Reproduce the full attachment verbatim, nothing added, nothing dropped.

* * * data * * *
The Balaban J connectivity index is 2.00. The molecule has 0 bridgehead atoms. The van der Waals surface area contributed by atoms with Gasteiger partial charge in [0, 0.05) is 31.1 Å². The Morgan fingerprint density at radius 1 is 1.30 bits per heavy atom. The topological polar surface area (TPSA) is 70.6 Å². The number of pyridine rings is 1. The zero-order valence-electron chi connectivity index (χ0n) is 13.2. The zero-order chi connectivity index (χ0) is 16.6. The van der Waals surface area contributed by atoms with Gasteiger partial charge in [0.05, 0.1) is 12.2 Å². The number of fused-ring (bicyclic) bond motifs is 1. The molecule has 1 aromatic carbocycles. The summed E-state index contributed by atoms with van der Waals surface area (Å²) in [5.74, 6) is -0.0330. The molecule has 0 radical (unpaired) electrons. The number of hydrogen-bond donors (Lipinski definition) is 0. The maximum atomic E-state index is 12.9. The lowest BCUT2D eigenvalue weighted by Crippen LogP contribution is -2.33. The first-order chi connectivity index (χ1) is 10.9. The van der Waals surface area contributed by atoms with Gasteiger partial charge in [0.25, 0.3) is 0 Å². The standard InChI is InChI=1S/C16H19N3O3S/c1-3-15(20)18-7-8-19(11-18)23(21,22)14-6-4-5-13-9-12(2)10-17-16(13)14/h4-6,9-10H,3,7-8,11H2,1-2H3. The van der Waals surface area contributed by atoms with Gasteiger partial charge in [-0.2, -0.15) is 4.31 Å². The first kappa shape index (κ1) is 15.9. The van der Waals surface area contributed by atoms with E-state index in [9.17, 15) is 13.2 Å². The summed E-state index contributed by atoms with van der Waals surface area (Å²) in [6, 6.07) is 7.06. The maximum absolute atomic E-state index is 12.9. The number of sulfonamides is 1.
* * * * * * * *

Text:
The Balaban J connectivity index is 2.00. The molecule has 0 bridgehead atoms. The van der Waals surface area contributed by atoms with Gasteiger partial charge in [0, 0.05) is 31.1 Å². The Morgan fingerprint density at radius 1 is 1.30 bits per heavy atom. The topological polar surface area (TPSA) is 70.6 Å². The number of pyridine rings is 1. The zero-order valence-electron chi connectivity index (χ0n) is 13.2. The zero-order chi connectivity index (χ0) is 16.6. The van der Waals surface area contributed by atoms with Gasteiger partial charge in [0.05, 0.1) is 12.2 Å². The number of fused-ring (bicyclic) bond motifs is 1. The molecule has 1 aromatic carbocycles. The summed E-state index contributed by atoms with van der Waals surface area (Å²) in [5.74, 6) is -0.0330. The molecule has 0 radical (unpaired) electrons. The number of hydrogen-bond donors (Lipinski definition) is 0. The maximum atomic E-state index is 12.9. The lowest BCUT2D eigenvalue weighted by Crippen LogP contribution is -2.33. The first-order chi connectivity index (χ1) is 10.9. The van der Waals surface area contributed by atoms with Gasteiger partial charge in [0.25, 0.3) is 0 Å². The standard InChI is InChI=1S/C16H19N3O3S/c1-3-15(20)18-7-8-19(11-18)23(21,22)14-6-4-5-13-9-12(2)10-17-16(13)14/h4-6,9-10H,3,7-8,11H2,1-2H3. The van der Waals surface area contributed by atoms with Gasteiger partial charge in [-0.2, -0.15) is 4.31 Å². The first kappa shape index (κ1) is 15.9. The van der Waals surface area contributed by atoms with E-state index in [9.17, 15) is 13.2 Å². The summed E-state index contributed by atoms with van der Waals surface area (Å²) in [6, 6.07) is 7.06. The maximum absolute atomic E-state index is 12.9. The number of sulfonamides is 1.